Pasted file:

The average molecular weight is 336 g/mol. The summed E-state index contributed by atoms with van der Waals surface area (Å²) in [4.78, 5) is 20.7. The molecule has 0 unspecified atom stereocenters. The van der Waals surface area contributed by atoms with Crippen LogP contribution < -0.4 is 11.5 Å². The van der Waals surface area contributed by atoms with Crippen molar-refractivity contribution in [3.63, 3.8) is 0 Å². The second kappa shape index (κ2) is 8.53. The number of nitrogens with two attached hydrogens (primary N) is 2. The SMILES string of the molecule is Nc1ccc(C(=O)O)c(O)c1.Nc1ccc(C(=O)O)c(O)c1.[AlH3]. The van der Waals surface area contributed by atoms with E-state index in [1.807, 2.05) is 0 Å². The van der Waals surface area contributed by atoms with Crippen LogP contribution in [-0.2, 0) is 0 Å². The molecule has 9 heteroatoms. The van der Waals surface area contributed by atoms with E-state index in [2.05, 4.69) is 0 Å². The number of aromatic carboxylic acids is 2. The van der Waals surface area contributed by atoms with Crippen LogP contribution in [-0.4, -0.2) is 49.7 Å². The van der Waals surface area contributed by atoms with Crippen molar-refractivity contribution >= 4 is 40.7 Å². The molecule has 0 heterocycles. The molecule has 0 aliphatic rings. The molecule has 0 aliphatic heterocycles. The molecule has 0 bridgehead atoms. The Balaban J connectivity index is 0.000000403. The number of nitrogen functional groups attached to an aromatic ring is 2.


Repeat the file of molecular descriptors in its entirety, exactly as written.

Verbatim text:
The average molecular weight is 336 g/mol. The summed E-state index contributed by atoms with van der Waals surface area (Å²) in [4.78, 5) is 20.7. The molecule has 0 unspecified atom stereocenters. The van der Waals surface area contributed by atoms with Crippen LogP contribution < -0.4 is 11.5 Å². The van der Waals surface area contributed by atoms with Crippen molar-refractivity contribution in [3.63, 3.8) is 0 Å². The second kappa shape index (κ2) is 8.53. The number of nitrogens with two attached hydrogens (primary N) is 2. The SMILES string of the molecule is Nc1ccc(C(=O)O)c(O)c1.Nc1ccc(C(=O)O)c(O)c1.[AlH3]. The van der Waals surface area contributed by atoms with E-state index in [1.807, 2.05) is 0 Å². The van der Waals surface area contributed by atoms with Crippen LogP contribution in [-0.2, 0) is 0 Å². The molecule has 9 heteroatoms. The van der Waals surface area contributed by atoms with E-state index in [2.05, 4.69) is 0 Å². The number of aromatic carboxylic acids is 2. The van der Waals surface area contributed by atoms with Crippen LogP contribution in [-0.4, -0.2) is 49.7 Å². The van der Waals surface area contributed by atoms with Crippen molar-refractivity contribution >= 4 is 40.7 Å². The molecule has 0 heterocycles. The molecule has 0 aliphatic rings. The molecule has 0 aliphatic heterocycles. The molecule has 0 bridgehead atoms. The Balaban J connectivity index is 0.000000403. The number of nitrogen functional groups attached to an aromatic ring is 2.